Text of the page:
CANADA AND Australia have become the first countries to withdraw their teams from the upcoming Tokyo 2020 Olympics, even as Japan's Prime Minister Shinzo Abe said for the first time on Monday that the Games could be postponed if it could not be held in its "complete form" because of the COVID-19 pandemic.
World Athletics soon followed, declaring: "World Athletics welcomes discussions with the IOC to postpone the Tokyo 2020 Olympic Games and wrote to the IOC earlier today (Monday) to relay this feedback from its Area Presidents, Council and athletes. We stand ready to work with the IOC and all sport on an alternative date."
The statememnt from athletics' global governing body was in response to outcomes from an emergency meeting of the the International Olympic Committee on Sunday, wherein the IOC stated it was stepping up its "scenario planning" for the 2020 Games, due to start on July 24, which would include a possible (inevitable?) postponement.
While announcing their joint decision not to send Canadian teams to Tokyo, the Canadian Olympic Committee and Canadian Paralympic Committee urgently called on the IOC, and the International Paralympic Committee (IPC) and the World Health Organization (WHO) to postpone the Games for one year, offering "full support in helping navigate all the complexities that rescheduling the Games will bring".
Echoing their Canadian counterparts, the Australian Olympic Committee said "Australian athletes should prepare for a Tokyo Olympic Games in the northern summer of 2021". The AOC held an executive board meeting via teleconference Monday morning and unanimously agreed that an "Australian team could not be assembled (for the Games) in the changing circumstances at home and abroad".
In a related development, Japan's Prime Minister told the Olympic host country's parliament on Monday, "We may have no option but to consider postponing the Games."
Abe said he had conveyed his views to Tokyo Games chief Yoshiro Mori on Sunday evening, who then discussed the issue with IOC president Thomas Bach.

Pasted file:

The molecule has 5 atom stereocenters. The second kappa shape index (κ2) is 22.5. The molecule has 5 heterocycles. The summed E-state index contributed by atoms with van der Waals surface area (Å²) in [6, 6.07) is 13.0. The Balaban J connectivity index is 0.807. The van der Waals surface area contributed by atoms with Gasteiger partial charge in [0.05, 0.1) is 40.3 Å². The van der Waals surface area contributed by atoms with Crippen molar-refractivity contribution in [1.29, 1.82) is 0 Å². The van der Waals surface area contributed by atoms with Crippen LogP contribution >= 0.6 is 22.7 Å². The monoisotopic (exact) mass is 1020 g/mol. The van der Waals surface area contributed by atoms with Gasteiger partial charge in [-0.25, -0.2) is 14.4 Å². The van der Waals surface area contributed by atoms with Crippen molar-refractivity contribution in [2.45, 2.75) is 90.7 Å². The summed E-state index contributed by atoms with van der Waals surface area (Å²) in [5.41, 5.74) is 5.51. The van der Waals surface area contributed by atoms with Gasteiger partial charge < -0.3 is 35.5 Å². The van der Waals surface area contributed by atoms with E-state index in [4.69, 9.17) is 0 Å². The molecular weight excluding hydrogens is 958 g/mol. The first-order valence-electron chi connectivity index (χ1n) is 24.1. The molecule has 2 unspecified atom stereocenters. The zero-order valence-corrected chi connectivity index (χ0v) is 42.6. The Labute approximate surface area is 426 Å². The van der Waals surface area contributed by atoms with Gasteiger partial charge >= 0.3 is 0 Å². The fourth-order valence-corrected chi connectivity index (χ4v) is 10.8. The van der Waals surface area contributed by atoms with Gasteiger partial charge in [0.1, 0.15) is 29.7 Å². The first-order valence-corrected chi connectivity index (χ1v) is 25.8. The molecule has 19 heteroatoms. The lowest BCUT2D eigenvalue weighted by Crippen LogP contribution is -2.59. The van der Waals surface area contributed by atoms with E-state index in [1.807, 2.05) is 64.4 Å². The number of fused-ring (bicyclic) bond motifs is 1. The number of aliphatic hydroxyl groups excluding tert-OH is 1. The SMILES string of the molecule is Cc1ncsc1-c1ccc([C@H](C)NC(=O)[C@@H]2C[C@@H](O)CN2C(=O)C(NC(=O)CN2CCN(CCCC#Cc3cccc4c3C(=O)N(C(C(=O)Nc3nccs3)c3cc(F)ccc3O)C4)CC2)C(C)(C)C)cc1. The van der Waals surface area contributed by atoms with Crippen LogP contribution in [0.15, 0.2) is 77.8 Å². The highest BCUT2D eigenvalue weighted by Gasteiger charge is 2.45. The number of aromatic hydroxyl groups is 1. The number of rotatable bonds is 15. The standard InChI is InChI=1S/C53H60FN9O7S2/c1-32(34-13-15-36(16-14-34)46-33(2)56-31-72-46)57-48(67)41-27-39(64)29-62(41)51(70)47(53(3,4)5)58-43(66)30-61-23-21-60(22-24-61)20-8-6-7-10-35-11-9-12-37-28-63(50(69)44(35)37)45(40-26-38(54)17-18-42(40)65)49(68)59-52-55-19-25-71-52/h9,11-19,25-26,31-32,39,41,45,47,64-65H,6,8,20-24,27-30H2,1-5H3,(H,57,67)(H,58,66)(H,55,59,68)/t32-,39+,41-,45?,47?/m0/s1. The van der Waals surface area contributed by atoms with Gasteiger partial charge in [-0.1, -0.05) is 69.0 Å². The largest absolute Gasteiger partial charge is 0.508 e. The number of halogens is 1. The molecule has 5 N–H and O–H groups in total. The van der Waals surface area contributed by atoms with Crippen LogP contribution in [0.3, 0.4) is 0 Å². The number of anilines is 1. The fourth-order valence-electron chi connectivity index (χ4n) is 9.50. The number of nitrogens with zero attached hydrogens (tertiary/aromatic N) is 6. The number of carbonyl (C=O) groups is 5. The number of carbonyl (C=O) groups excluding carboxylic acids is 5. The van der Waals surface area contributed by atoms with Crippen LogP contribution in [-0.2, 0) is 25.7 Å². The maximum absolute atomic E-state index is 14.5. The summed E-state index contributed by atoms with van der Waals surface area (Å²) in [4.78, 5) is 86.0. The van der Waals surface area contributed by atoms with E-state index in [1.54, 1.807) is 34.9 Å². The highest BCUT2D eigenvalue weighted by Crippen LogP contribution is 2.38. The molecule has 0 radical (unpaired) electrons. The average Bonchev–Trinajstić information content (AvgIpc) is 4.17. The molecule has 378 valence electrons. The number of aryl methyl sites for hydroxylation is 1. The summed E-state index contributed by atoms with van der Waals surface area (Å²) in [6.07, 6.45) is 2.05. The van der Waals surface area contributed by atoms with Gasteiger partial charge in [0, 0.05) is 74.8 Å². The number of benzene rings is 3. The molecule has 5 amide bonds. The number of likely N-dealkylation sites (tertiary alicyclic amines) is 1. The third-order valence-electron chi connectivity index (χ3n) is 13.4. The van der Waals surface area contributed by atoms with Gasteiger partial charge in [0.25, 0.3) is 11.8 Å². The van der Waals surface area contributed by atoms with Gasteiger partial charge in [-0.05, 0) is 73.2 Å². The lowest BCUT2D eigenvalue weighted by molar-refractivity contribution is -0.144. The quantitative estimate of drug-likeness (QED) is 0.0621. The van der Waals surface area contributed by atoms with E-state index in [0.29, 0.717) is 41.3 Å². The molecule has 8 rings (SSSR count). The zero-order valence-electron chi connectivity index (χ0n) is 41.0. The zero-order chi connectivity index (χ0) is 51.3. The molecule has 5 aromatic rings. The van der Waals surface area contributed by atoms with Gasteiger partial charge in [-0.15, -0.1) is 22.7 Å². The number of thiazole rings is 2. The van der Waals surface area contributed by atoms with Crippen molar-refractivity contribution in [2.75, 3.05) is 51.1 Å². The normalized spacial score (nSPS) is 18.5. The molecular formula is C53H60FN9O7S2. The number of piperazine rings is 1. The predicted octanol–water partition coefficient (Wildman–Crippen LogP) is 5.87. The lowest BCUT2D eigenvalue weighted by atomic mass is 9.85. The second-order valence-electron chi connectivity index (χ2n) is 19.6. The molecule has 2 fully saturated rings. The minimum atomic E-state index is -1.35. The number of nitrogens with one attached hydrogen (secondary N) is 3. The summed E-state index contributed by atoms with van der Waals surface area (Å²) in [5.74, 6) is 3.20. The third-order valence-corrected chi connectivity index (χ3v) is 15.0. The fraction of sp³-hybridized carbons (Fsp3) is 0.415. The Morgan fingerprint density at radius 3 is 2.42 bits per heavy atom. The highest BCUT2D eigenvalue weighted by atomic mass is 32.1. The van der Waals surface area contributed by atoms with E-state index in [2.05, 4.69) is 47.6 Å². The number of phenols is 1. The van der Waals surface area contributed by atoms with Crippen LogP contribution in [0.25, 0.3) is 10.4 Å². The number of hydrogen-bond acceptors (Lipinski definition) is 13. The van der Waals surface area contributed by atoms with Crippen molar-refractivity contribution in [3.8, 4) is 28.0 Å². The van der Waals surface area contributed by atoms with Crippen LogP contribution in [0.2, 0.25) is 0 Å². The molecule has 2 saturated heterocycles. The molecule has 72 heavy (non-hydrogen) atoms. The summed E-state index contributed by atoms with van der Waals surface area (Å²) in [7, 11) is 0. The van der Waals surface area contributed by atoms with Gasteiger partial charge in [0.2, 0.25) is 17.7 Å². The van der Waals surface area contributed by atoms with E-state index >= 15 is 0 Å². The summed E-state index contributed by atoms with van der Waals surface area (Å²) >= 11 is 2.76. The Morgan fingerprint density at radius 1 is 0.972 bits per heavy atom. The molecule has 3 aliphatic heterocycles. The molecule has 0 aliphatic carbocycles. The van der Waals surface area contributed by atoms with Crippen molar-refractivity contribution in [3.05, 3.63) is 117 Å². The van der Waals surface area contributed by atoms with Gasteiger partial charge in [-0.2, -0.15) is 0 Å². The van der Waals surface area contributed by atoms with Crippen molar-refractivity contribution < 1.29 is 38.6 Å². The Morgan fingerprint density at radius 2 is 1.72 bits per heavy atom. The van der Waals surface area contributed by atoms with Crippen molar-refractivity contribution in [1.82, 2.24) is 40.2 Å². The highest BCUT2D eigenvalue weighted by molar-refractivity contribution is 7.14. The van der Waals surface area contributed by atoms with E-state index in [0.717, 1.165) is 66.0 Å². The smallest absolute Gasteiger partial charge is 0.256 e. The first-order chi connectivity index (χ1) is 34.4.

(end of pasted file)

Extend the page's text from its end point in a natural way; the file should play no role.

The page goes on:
“Cancellation is not an option,” Abe mentioned, echoing feedback from Bach, who ruled out scrapping the Games, saying it “would not solve any problem and would help nobody”.
The IOC has additionally shifted its place on the Games, issuing an announcement on Sunday saying it was stepping up planning for various situations, together with postponement.
IOC statement in full:
To safeguard the health of all involved and to contribute to the containment of COVID-19, the executive board (eb) of the International Olympic Committee (IOC) today (Sunday) announced that the IOC will step up its scenario-planning for the Olympic Games Tokyo 2020.
These scenarios relate to modifying existing operational plans for the Games to go ahead on 24 July 2020, and also for changes to the start date of the Games. This step will allow better visibility of the rapidly changing development of the health situation around the world and in Japan. It will serve as the basis for the best decision in the interest of the athletes and everyone else involved.
On the one hand, there are significant improvements in Japan where the people are warmly welcoming the Olympic flame. This could strengthen the IOC’s confidence in the Japanese hosts that the IOC could, with certain safety restrictions, organise Olympic Games in the country whilst respecting its principle of safeguarding the health of everyone involved.
On the other hand, there is a dramatic increase in cases and new outbreaks of COVID-19 in different countries on different continents. This led the EB to the conclusion that the IOC needs to take the next step in its scenario-planning.
A number of critical venues needed for the Games could potentially not be available anymore. The situations with millions of nights already booked in hotels is extremely difficult to handle, and the international sports calendar for at least 33 Olympic sports would have to be adapted. These are just a few of many, many more challenges.
Therefore, further to the study of different scenarios, it would need the full commitment and cooperation of the Tokyo 2020 Organising Committee and the Japanese authorities, and of all the International Federations (IFs) and National Olympic Committees (NOCs). It would also require commitment from, and collaboration with, the Rights-Holding Broadcasters (RHBs) and our TOP Partner sponsors, as part of their continued and valued support to the Olympic Movement, as well as cooperation from all the Games’ partners, suppliers and contractors. It is in this spirit of the Olympic stakeholders’ shared commitment to the Olympic Games, and in light of the worldwide deteriorating situation, that the IOC EB has today initiated the next step in the IOC’s scenario-planning.
The IOC will, in full coordination and partnership with the Tokyo 2020 Organising Committee, the Japanese authorities and the Tokyo Metropolitan Government, start detailed discussions to complete its assessment of the rapid development of the worldwide health situation and its impact on the Olympic Games, including the scenario of postponement. The IOC is confident that it will have finalised these discussions within the next four weeks, and greatly appreciates the solidarity and partnership of the NOCs and IFs in supporting the athletes and adapting Games planning.
The IOC EB emphasised that a cancellation of the Olympic Games Tokyo 2020 would not solve any of the problems or help anybody. Therefore, cancellation is not on the agenda.